The Scottish Declaration of Independence, April 6th 1320
The Declaration of Arbroath was made in the form of a letter, composed in Latin and submitted to Pope John XXII in the year of 1320. Its purpose was to get the pope to acknowledge Robert the Bruce as the country’s lawful king, to assert Scotland’s status as an independent, sovereign state and to defend Scotland’s right to use military force when unjustly attacked. It was most likely drafted in the scriptorium of Arbroath Abbey by Abbot Bernard on behalf of the nobles and barons of Scotland. Eight earls and about forty barons attached their seals to the Declaration. The following is one of its most popular excerpts:
"As long as but a hundred of us remain alive, never will we on any conditions be brought under English rule. It is in truth not for glory, nor riches, nor honours, that we are fighting, but for freedom - for that alone, which no honest man gives up but with life itself."
The Declaration of Arbroath represents the founding of the Scottish nation and it has been credited as being part of the inspiration for the American Declaration of Independence.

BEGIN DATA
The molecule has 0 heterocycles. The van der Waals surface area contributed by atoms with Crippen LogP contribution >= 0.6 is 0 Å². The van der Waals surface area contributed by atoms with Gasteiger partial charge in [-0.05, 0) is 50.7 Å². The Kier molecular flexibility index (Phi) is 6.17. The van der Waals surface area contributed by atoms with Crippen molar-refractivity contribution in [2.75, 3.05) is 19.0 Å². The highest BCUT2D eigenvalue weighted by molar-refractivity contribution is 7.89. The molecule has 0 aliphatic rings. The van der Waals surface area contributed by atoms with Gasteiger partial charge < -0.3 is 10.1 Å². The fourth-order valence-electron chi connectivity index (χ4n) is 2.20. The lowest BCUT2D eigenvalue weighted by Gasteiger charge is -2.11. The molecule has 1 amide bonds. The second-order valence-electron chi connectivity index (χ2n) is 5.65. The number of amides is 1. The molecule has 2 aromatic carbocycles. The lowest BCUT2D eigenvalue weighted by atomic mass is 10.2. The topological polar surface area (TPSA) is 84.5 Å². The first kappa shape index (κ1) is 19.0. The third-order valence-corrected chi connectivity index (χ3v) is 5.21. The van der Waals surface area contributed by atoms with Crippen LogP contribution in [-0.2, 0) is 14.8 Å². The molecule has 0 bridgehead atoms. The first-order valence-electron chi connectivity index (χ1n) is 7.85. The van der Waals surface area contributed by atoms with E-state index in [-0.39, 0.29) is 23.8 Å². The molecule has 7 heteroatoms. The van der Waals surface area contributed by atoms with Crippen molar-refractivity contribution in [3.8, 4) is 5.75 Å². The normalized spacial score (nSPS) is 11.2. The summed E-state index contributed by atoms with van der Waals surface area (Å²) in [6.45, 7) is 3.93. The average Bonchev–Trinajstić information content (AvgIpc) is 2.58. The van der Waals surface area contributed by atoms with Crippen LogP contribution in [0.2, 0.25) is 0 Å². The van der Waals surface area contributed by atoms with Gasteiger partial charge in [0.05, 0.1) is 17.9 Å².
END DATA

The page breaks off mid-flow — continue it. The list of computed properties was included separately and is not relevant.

Crawford Priory is not a priory at all but called such for its resemblance to a monastery. It was in fact just the lovely home and estate to some of the Earls of Crawford in Scotland. It has been abandoned since 1968! Source.
Letters from Queen Elizabeth about Mary Queen of Scots
This was a highly important cache of letters unknown to historians and biographers, covering an important but little-known period in the long captivity of Mary, Queen of Scots. The letters were written to Sir Ralph Sadler while he was entrusted with the custody of Mary, Queen of Scots in 1584 to 1585. Some are also signed by Lord Burghley, Francis Walsingham and the Earl of Leicester. The letters address such subjects as the conditions and security of the Scottish Queen’s confinement, and her negotiations with Queen Elizabeth. For more details about the letters please visit the source.